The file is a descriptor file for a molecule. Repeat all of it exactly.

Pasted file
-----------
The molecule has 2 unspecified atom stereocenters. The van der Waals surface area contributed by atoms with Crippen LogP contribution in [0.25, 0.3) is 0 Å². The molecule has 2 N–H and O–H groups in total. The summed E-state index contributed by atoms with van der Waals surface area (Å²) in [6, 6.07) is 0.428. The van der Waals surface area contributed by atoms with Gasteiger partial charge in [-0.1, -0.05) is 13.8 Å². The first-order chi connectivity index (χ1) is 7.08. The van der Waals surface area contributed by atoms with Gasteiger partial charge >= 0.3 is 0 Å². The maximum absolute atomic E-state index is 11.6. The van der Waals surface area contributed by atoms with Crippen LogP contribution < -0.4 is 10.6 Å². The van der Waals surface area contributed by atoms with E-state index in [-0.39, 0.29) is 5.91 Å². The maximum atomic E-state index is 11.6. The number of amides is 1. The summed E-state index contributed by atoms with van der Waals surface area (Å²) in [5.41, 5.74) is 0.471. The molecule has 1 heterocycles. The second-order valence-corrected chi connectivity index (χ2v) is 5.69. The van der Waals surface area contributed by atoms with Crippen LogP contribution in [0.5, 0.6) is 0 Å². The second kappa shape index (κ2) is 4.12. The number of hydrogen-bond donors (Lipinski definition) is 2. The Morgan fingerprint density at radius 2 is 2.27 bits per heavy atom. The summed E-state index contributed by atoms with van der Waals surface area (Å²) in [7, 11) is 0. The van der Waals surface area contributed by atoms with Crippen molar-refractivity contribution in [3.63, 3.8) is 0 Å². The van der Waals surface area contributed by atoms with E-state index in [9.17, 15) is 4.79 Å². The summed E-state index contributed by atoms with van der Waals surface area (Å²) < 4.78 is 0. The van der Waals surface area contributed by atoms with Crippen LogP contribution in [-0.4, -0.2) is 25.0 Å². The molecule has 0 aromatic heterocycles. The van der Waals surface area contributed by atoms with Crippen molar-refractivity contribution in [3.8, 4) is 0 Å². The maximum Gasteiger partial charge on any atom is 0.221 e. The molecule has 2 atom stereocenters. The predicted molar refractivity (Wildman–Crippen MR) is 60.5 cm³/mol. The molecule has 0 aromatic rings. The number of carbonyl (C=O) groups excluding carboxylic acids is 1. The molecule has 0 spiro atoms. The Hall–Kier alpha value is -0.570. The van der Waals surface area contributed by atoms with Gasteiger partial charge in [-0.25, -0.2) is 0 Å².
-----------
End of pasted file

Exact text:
The molecule has 2 unspecified atom stereocenters. The van der Waals surface area contributed by atoms with Crippen LogP contribution in [0.25, 0.3) is 0 Å². The molecule has 2 N–H and O–H groups in total. The summed E-state index contributed by atoms with van der Waals surface area (Å²) in [6, 6.07) is 0.428. The van der Waals surface area contributed by atoms with Gasteiger partial charge in [-0.1, -0.05) is 13.8 Å². The first-order chi connectivity index (χ1) is 7.08. The van der Waals surface area contributed by atoms with Gasteiger partial charge >= 0.3 is 0 Å². The maximum absolute atomic E-state index is 11.6. The van der Waals surface area contributed by atoms with Crippen LogP contribution < -0.4 is 10.6 Å². The van der Waals surface area contributed by atoms with E-state index in [-0.39, 0.29) is 5.91 Å². The maximum atomic E-state index is 11.6. The number of amides is 1. The summed E-state index contributed by atoms with van der Waals surface area (Å²) in [5.41, 5.74) is 0.471. The molecule has 1 heterocycles. The second-order valence-corrected chi connectivity index (χ2v) is 5.69. The van der Waals surface area contributed by atoms with Crippen LogP contribution in [0.5, 0.6) is 0 Å². The second kappa shape index (κ2) is 4.12. The number of hydrogen-bond donors (Lipinski definition) is 2. The Morgan fingerprint density at radius 2 is 2.27 bits per heavy atom. The summed E-state index contributed by atoms with van der Waals surface area (Å²) in [7, 11) is 0. The van der Waals surface area contributed by atoms with Crippen molar-refractivity contribution in [3.63, 3.8) is 0 Å². The van der Waals surface area contributed by atoms with E-state index in [9.17, 15) is 4.79 Å². The summed E-state index contributed by atoms with van der Waals surface area (Å²) < 4.78 is 0. The van der Waals surface area contributed by atoms with Crippen LogP contribution in [-0.4, -0.2) is 25.0 Å². The molecule has 0 aromatic heterocycles. The van der Waals surface area contributed by atoms with Crippen molar-refractivity contribution in [3.8, 4) is 0 Å². The maximum Gasteiger partial charge on any atom is 0.221 e. The molecule has 2 atom stereocenters. The predicted molar refractivity (Wildman–Crippen MR) is 60.5 cm³/mol. The molecule has 0 aromatic rings. The number of carbonyl (C=O) groups excluding carboxylic acids is 1. The molecule has 0 spiro atoms. The Hall–Kier alpha value is -0.570. The van der Waals surface area contributed by atoms with Gasteiger partial charge in [-0.25, -0.2) is 0 Å².